said fasteners with applying means, characterised in that the method further comprises,
prior to send applying step, sensing whether a fastener is present along said first
conveying means before said applying means and triggering said applying means to
cause application of an airless spray of atomized liquid coating material onto a
predetermined portion of each of the fasteners.
In one preferred embodiment, individual articles, such
as non-uniform and odd shaped nuts, are deposited onto a continuously moving split
conveyor belt in a spaced uniform orientation. The fasteners are continuously carried
by the conveyor belt at a high rate of speed through a liquid material deposition
area, where optical sensors trigger precisely metered discrete shots and atomized
airless sprays of material onto specific locations of the fastener and/or the threads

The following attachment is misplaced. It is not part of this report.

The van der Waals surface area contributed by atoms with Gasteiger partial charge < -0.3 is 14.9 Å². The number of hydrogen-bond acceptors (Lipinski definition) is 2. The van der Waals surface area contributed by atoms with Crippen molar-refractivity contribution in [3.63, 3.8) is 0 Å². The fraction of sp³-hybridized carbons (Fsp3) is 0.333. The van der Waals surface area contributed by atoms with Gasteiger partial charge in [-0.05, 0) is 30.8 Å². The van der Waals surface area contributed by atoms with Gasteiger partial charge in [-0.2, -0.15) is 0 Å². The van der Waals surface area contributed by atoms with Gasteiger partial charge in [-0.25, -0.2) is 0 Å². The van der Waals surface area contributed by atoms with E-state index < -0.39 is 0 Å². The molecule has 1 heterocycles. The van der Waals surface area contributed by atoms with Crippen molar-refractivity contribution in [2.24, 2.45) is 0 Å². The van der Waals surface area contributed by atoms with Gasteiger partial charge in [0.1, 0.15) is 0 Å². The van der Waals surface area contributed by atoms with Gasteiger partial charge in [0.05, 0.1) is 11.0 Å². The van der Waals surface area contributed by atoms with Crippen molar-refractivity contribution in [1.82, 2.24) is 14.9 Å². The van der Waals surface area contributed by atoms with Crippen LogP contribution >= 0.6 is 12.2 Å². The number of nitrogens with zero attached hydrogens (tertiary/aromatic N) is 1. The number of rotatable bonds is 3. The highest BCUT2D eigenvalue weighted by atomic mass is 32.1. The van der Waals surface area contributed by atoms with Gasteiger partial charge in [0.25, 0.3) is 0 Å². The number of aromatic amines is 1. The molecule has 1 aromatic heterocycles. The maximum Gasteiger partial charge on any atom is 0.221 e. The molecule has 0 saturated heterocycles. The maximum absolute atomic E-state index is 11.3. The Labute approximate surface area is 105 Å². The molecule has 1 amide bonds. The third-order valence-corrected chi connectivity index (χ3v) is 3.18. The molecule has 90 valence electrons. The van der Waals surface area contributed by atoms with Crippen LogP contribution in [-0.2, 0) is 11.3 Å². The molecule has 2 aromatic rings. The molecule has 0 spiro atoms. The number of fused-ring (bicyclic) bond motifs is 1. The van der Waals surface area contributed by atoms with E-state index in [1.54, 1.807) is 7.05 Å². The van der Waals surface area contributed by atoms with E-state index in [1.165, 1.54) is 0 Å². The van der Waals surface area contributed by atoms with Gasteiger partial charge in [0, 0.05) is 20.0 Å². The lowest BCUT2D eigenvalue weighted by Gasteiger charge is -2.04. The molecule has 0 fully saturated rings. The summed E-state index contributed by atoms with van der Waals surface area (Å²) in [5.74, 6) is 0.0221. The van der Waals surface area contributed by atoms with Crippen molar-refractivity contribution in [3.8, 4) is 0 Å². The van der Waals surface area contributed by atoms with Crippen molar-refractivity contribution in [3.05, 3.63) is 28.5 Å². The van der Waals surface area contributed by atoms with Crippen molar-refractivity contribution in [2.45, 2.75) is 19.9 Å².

of the fasteners in order to form a barrier coating thereon. With the barrier coating
material deposited on the fasteners, they are next conveyed through an optional
cleaning station. The fasteners are then elevated and inverted by use of a magnetic
wheel and subsequently transferred onto a conveyor which carries the fasteners away
from the device and directly into a heated oven in order to stabilize the coating
and vaporize the organic solvent contained in the coating material.
BRIEF DESCRIPTION OF THE DRAWINGS
The invention will now be described further in connection
with the attached drawings wherein like reference numbers refer to corresponding
parts throughout, the several views of preferred embodiments of the invention wherein:
DETAILED DESCRIPTION OF THE INVENTION
- Figure 1 is a side view of one embodiment of the present invention.
- Figure 2 is top view of one embodiment of the present invention.
- Figure 3 is a partial cross-sectional view taken along the line 3-3 of Figure
2 of one embodiment of the present invention.
- Figure 4 is a perspective view of an exemplary fastener that can be processed
in accordance with the present invention.
- Figure 5 is a partial cross-sectional view taken along the line 5-5 in Figure
- Figure 6 is a perspective view of an adjusting sensor slide of one embodiment
of the present invention.